REFUGEE SUMMIT

Merkel’s Toughest Mission Yet

German Chancellor Angela Merkel looks out of her car window as she arrives for an EU summit at the EU Council building in Brussels on Monday, March 7, 2016. European Union leaders are holding a summit in Brussels on Monday with Turkey to discuss the current migration crisis. (AP Photo/Virginia Mayo)
Merkel arrives in Brussels on Monday.
  • Why it matters

    Why it matters

    German Chancellor Angela Merkel is under massive political pressure to find solutions to the refugee crisis at this week’s summit between the 28 E.U. states and Turkey.

  • Facts

    Facts

    • Despite measures to stop the flow, 122,000 refugees entered the E.U. from Turkey in January and February of this year.
    • On Monday, the 28 E.U. leaders meet with Turkish Prime Minister Ahmet Davutoglu for a key summit on the refugee crisis.
    • The European Union has promised Turkey €3 billion in aid over 2 years to help with humanitarian relief for refugees.
  • Audio

    Audio

  • Pdf

Angela Merkel is leaving nothing to chance. The crucial meeting between the European Union and Turkey to discuss the refugee crisis starts on Monday, but the German chancellor was already in Brussels on Sunday, holding bilateral talks ahead of the summit itself. On Friday, she visited Paris for talks with French president, François Hollande, to work on a common European policy on the issue.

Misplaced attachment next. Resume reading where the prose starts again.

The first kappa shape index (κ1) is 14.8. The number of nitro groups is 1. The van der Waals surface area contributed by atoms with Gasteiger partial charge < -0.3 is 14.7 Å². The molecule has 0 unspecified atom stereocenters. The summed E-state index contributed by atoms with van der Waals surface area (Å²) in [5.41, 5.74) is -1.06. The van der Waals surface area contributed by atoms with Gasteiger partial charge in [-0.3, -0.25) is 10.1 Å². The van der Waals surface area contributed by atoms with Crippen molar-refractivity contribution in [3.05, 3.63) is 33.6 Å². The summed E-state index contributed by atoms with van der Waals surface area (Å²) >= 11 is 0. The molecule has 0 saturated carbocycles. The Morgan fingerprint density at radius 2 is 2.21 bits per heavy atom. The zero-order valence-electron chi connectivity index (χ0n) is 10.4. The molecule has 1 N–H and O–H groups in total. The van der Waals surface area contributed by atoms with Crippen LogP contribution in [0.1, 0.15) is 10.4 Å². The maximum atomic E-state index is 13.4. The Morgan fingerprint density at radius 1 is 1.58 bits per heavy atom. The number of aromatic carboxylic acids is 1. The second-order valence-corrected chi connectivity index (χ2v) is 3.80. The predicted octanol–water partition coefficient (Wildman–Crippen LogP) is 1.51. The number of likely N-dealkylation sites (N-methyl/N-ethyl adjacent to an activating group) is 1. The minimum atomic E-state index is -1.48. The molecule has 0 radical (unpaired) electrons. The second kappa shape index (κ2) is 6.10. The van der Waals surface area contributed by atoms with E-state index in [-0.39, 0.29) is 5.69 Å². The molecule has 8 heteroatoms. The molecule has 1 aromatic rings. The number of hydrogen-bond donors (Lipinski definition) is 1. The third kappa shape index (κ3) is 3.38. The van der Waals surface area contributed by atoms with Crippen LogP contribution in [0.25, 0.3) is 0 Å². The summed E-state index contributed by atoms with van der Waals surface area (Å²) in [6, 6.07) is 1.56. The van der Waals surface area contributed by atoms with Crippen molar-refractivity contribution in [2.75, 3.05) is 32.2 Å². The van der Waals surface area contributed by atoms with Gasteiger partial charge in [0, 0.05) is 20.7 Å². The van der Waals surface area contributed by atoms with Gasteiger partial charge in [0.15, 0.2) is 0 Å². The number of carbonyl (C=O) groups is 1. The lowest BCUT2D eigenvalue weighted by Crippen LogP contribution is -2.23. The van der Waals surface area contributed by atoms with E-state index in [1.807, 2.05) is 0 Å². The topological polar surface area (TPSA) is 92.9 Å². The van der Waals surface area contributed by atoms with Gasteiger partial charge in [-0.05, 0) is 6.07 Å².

Speaking to the German newspaper Bild am Sonntag, Ms. Merkel emphasized that she was sticking to her long-established course. She said she expected “that we will implement, step by step, in practical terms, what was agreed by all 28 E.U. states at the heads of government meeting in February.”

Ms. Merkel is under as much pressure as she ever has been. She must come away from the Brussels summit with some kind of success, even just a little bit. For Ms. Merkel, it is the last chance before three key regional elections to show German voters that she is making some progress on resolving the refugee crisis. The states of Baden-Württemberg, Rhineland-Palatinate and Saxony-Anhalt go to the polls on March 13.

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